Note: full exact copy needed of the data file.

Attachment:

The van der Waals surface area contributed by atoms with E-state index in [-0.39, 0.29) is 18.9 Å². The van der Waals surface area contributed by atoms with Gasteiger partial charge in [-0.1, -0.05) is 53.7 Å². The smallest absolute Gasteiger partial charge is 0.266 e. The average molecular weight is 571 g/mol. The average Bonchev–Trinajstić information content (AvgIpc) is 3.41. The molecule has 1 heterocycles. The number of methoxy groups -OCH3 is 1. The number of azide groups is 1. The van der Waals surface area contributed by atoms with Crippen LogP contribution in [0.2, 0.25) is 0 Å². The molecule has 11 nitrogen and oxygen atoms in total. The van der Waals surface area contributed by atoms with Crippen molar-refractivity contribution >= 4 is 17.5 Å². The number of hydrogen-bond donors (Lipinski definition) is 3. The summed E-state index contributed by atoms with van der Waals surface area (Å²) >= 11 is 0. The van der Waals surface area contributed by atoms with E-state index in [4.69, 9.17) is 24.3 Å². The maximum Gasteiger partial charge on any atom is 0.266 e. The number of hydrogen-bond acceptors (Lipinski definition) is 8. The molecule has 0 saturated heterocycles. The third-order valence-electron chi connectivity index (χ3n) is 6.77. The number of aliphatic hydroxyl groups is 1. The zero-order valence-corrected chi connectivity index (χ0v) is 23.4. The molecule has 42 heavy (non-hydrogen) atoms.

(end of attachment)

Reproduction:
The van der Waals surface area contributed by atoms with E-state index in [-0.39, 0.29) is 18.9 Å². The van der Waals surface area contributed by atoms with Gasteiger partial charge in [-0.1, -0.05) is 53.7 Å². The smallest absolute Gasteiger partial charge is 0.266 e. The average molecular weight is 571 g/mol. The average Bonchev–Trinajstić information content (AvgIpc) is 3.41. The molecule has 1 heterocycles. The number of methoxy groups -OCH3 is 1. The number of azide groups is 1. The van der Waals surface area contributed by atoms with Crippen LogP contribution in [0.2, 0.25) is 0 Å². The molecule has 11 nitrogen and oxygen atoms in total. The van der Waals surface area contributed by atoms with Crippen molar-refractivity contribution >= 4 is 17.5 Å². The number of hydrogen-bond donors (Lipinski definition) is 3. The summed E-state index contributed by atoms with van der Waals surface area (Å²) >= 11 is 0. The van der Waals surface area contributed by atoms with E-state index in [4.69, 9.17) is 24.3 Å². The maximum Gasteiger partial charge on any atom is 0.266 e. The number of hydrogen-bond acceptors (Lipinski definition) is 8. The molecule has 0 saturated heterocycles. The third-order valence-electron chi connectivity index (χ3n) is 6.77. The number of aliphatic hydroxyl groups is 1. The zero-order valence-corrected chi connectivity index (χ0v) is 23.4. The molecule has 42 heavy (non-hydrogen) atoms.